Geographically distributed multi-master replication with PostgreSQL and BDR

Presented by Craig Ringer
Thursday 2:35 p.m.–3:20 p.m. in Medium Lecture Theatre CB11.00.401
Target audience: User

Abstract

Keeping your data in more than one place is vital for business continuity, and databases are no exception. Backups are great, but they won't help you when your normally-connected EU, US and Australian operations all want to continue operating during a major WAN outage. This is where multi-master replication systems come into their own - but they also come with often overlooked costs and downsides. Bi-Directional Replication (BDR) for PostgreSQL can help solve some users' availability challenges in a globally distributed environment... if it's applied correctly. Multi-master is not magic high availability secret-sauce that can be applied to every problem, no matter what some major vendors' sales teams would like you to believe. Learn about when to use - and not to use - multi-master replication in general, and BDR in particular. When is it better to stick to a single-master system with failover? If you do select a multi-master system, what kind is best for you? Do you need something partition- and latency-tolerant, or something tightly coupled and transparent? Shared-mostly or shared-nothing? These details will have a major impact on whether a given system architecture can meet your needs, and understanding them will help you set better requirements during a design and product selection process.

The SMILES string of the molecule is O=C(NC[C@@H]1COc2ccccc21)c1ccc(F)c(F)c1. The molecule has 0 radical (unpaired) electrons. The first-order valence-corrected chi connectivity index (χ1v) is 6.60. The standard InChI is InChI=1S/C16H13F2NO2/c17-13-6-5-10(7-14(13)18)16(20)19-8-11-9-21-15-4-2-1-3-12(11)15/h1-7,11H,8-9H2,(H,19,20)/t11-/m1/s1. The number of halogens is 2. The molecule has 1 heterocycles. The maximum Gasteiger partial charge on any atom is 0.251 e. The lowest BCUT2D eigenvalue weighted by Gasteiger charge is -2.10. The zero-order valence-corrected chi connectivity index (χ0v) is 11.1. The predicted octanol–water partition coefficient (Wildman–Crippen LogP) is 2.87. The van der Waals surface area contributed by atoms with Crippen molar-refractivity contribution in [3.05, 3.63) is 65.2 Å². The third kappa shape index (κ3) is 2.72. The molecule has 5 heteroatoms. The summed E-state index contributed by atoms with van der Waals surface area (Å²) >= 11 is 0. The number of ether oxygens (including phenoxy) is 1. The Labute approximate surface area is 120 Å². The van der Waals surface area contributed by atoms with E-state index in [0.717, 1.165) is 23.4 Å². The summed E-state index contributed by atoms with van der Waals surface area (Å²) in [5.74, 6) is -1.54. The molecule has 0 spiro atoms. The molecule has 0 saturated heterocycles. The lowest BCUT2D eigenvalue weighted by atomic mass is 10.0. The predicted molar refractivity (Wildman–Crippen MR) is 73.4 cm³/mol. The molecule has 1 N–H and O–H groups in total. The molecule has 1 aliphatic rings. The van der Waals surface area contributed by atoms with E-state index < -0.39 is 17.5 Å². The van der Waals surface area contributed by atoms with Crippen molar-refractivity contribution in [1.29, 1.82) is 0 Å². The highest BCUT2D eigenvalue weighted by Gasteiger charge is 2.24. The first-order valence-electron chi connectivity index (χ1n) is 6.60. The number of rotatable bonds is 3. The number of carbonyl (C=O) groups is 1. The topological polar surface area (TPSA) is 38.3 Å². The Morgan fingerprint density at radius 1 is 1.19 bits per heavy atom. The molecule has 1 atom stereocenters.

Presented by

Craig Ringer

Craig is a PostgreSQL developer with particular interests in replication, usability, and user experience. He's spent the last few years focused on multi-master replication for PostgreSQL and on Bi-Directional Replication for Postgres (BDR) in particular. Craig enjoys development, documentation, writing and support, and tries to maintain a broad perspective of a variety of real world user needs. He believes that it's important not to let developers get too isolated from the end user and the challenges they face.